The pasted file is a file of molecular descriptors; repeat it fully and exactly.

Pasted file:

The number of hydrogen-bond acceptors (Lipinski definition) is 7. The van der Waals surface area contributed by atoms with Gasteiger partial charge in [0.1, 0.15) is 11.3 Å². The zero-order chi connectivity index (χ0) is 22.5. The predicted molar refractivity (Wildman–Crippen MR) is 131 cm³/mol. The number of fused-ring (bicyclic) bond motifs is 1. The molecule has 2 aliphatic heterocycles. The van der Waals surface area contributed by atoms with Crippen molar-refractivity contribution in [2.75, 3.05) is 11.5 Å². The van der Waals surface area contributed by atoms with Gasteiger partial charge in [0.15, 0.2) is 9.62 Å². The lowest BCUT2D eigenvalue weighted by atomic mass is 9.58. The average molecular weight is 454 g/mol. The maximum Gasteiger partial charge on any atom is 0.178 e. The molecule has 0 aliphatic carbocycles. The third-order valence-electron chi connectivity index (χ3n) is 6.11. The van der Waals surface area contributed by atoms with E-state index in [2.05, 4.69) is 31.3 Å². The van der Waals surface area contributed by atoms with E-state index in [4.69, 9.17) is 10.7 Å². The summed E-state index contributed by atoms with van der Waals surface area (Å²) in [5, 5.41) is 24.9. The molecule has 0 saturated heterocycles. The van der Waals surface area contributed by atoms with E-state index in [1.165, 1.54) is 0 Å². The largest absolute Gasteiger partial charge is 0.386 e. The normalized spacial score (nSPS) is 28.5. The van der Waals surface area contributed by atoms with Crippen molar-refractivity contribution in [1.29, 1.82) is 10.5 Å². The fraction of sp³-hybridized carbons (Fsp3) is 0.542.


The number of hydrogen-bond acceptors (Lipinski definition) is 7. The van der Waals surface area contributed by atoms with Gasteiger partial charge in [0.1, 0.15) is 11.3 Å². The zero-order chi connectivity index (χ0) is 22.5. The predicted molar refractivity (Wildman–Crippen MR) is 131 cm³/mol. The number of fused-ring (bicyclic) bond motifs is 1. The molecule has 2 aliphatic heterocycles. The van der Waals surface area contributed by atoms with Crippen molar-refractivity contribution in [2.75, 3.05) is 11.5 Å². The van der Waals surface area contributed by atoms with Gasteiger partial charge in [0.15, 0.2) is 9.62 Å². The lowest BCUT2D eigenvalue weighted by atomic mass is 9.58. The average molecular weight is 454 g/mol. The maximum Gasteiger partial charge on any atom is 0.178 e. The molecule has 0 aliphatic carbocycles. The third-order valence-electron chi connectivity index (χ3n) is 6.11. The van der Waals surface area contributed by atoms with E-state index in [2.05, 4.69) is 31.3 Å². The van der Waals surface area contributed by atoms with E-state index in [4.69, 9.17) is 10.7 Å². The summed E-state index contributed by atoms with van der Waals surface area (Å²) in [5, 5.41) is 24.9. The molecule has 0 saturated heterocycles. The van der Waals surface area contributed by atoms with E-state index in [1.165, 1.54) is 0 Å². The largest absolute Gasteiger partial charge is 0.386 e. The normalized spacial score (nSPS) is 28.5. The van der Waals surface area contributed by atoms with Crippen molar-refractivity contribution in [1.29, 1.82) is 10.5 Å². The fraction of sp³-hybridized carbons (Fsp3) is 0.542.